Desire and the Female Therapist: Engendered Gazes in Psychotherapy and Art Therapy

Desire and the Female Therapist: Engendered Gazes in Psychotherapy and Art Therapy

Desire and the Female Therapist: Engendered Gazes in Psychotherapy and Art Therapy

Desire and the Female Therapist: Engendered Gazes in Psychotherapy and Art Therapy

Synopsis

b /b b i Desire and the Female Therapist /i /b is an exploration of desire in the transference and countertransference in clinical practice, particularly the erotic transference experienced between the female therapist and the male client. While this transference is frequently understood as a maternal response to the infantile origins of the transference, author Joy Schaverien acknowledges that adult sexual feelings are often central in the dynamic as well. If these feelings are left unacknowledged, there is potential for unconscious acting out and resulting sexual abuse. br br The countertransference effects of the meeting of gazes of artist/picture/therapist are investigated, drawing on psychoanalytic and aesthetic theory, particularly Lacan, Winnicott and Jung. This leads to a significant new approach to pictures in therapy through the development of the "aesthetic countertransference." Richly illustrated with pictures, as well as clinical vignettes, b /b b i Desire and the Female Therapist /i /b follows on from Schaverien's innovative book i The Revealing Image. /i It connects psychotherapy and art therapy theory and offers a new contribution to both.

Excerpt

The two main threads which run throughout this book are desire and the gaze. The book is an investigation of the erotic transference and countertransference explored through the female therapist/male patient dyad and through the aesthetic effects of desire, made visible, in art objects in analytical forms of art psychotherapy.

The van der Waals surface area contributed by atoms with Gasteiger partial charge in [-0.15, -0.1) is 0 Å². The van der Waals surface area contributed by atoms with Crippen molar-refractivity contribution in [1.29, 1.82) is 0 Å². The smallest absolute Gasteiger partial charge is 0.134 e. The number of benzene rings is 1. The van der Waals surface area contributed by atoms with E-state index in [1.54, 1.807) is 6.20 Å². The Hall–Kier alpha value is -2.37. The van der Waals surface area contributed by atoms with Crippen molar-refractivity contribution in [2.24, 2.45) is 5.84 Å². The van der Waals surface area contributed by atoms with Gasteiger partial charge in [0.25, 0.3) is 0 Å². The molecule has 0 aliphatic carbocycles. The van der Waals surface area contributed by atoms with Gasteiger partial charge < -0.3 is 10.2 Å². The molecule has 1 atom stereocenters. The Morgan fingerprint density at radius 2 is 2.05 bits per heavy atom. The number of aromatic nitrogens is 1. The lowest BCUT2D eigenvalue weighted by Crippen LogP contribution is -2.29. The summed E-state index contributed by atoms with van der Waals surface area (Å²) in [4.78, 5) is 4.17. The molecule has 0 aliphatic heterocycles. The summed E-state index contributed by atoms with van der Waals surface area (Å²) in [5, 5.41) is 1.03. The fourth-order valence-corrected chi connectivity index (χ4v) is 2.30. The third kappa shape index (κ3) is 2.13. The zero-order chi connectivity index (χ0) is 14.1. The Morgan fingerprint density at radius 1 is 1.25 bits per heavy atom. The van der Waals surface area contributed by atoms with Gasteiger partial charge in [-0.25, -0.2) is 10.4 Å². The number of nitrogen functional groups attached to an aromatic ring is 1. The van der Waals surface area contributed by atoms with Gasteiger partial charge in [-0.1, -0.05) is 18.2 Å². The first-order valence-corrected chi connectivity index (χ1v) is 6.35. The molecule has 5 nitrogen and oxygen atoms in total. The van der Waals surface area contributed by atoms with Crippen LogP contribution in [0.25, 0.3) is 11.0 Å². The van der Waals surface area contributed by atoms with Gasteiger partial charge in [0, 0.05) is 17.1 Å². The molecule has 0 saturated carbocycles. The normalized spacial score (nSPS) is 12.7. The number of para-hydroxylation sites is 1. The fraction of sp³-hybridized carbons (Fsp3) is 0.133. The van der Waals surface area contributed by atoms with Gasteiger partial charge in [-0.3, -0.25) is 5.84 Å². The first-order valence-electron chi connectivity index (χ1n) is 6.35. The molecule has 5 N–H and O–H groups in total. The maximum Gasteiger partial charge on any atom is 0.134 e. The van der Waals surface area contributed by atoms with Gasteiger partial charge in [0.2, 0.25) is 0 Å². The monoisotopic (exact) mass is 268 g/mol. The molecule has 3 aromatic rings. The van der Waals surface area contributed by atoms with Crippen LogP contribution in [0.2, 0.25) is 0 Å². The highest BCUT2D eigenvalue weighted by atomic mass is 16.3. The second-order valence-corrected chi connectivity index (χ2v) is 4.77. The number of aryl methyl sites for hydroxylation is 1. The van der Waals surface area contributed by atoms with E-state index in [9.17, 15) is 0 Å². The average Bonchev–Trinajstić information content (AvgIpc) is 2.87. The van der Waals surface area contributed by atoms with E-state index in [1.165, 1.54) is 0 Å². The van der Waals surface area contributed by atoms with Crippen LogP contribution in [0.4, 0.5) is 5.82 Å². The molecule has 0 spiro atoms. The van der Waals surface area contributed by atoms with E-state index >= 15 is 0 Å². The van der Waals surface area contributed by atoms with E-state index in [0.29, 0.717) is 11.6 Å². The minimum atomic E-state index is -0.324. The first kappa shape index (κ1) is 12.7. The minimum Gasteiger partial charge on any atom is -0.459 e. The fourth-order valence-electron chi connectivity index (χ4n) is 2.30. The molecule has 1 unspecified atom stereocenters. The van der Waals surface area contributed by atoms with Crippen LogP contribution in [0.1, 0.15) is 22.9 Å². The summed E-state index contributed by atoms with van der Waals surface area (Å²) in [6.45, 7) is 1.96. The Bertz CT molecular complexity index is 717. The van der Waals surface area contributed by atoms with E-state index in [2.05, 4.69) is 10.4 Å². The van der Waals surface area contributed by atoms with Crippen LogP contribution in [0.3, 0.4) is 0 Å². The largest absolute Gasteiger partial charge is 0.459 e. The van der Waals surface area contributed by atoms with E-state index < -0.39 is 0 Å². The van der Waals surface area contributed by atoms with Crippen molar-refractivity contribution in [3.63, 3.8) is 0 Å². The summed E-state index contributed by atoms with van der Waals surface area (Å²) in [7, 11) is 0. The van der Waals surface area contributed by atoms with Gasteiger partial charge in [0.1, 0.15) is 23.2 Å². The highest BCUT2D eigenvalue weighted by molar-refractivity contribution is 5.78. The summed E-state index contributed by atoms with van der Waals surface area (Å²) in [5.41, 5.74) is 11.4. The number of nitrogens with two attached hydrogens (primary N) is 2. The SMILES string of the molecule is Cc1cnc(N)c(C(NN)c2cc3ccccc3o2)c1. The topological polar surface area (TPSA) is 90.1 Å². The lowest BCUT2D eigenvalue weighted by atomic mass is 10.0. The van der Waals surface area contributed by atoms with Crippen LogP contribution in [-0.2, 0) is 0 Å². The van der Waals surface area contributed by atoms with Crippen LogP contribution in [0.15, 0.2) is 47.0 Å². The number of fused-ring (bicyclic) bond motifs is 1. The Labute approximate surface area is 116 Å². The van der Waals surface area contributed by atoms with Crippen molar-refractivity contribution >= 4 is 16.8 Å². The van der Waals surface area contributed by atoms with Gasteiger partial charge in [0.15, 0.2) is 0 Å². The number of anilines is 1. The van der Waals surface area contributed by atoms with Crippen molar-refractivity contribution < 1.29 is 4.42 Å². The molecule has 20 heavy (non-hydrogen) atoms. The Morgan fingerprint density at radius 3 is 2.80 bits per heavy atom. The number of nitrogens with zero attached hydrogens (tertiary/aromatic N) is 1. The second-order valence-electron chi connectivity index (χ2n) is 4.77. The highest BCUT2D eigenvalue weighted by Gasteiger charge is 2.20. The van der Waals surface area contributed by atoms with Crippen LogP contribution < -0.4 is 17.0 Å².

The book builds on ideas first developed in The Revealing Image (Schaverien 1991); this offered a new theoretical approach to considerations of art in analysis and psychotherapy as well as art therapy. In it I introduced the term analytical art psychotherapy and analysed the central role of art objects in the transference and countertransference relationship in clinical practice. Desire and the Female Therapist is intended as a further bridge between the disciplines of psychotherapy and art therapy. The interplay between these is constant throughout; in some chapters the main discussion is based on my present psychotherapy practice whilst, in others, it is developed from art therapy experience in psychiatry. I hope that there is a useful cross-over between these different experiences and that the links between the psychological states discussed transcend any particular therapeutic setting.

The desire of the female therapist is present throughout the book although not always explicitly. To some degree I have written about my own desire as therapist, client and artist, but the implications are wider than this would seem to imply. Beginning from my own experience, I have researched widely and attempted to demonstrate that the erotic is an essential element in the appreciation of art, as well as in psychotherapy. The emergence of eros, which is generated in the transference in psychotherapy or in relation to pictures, is purposeful. It is a sign of life and a move towards individuation for therapist as well as client. Many before me have indicated that it is the therapist's desire which comes first; in this sense we start from the countertransference.

Thus, as a way of introduction, it seems relevant to offer a little of my own background. I trained as an artist at the Slade, and then some years later became an art therapist. I worked as an art therapist in a number of

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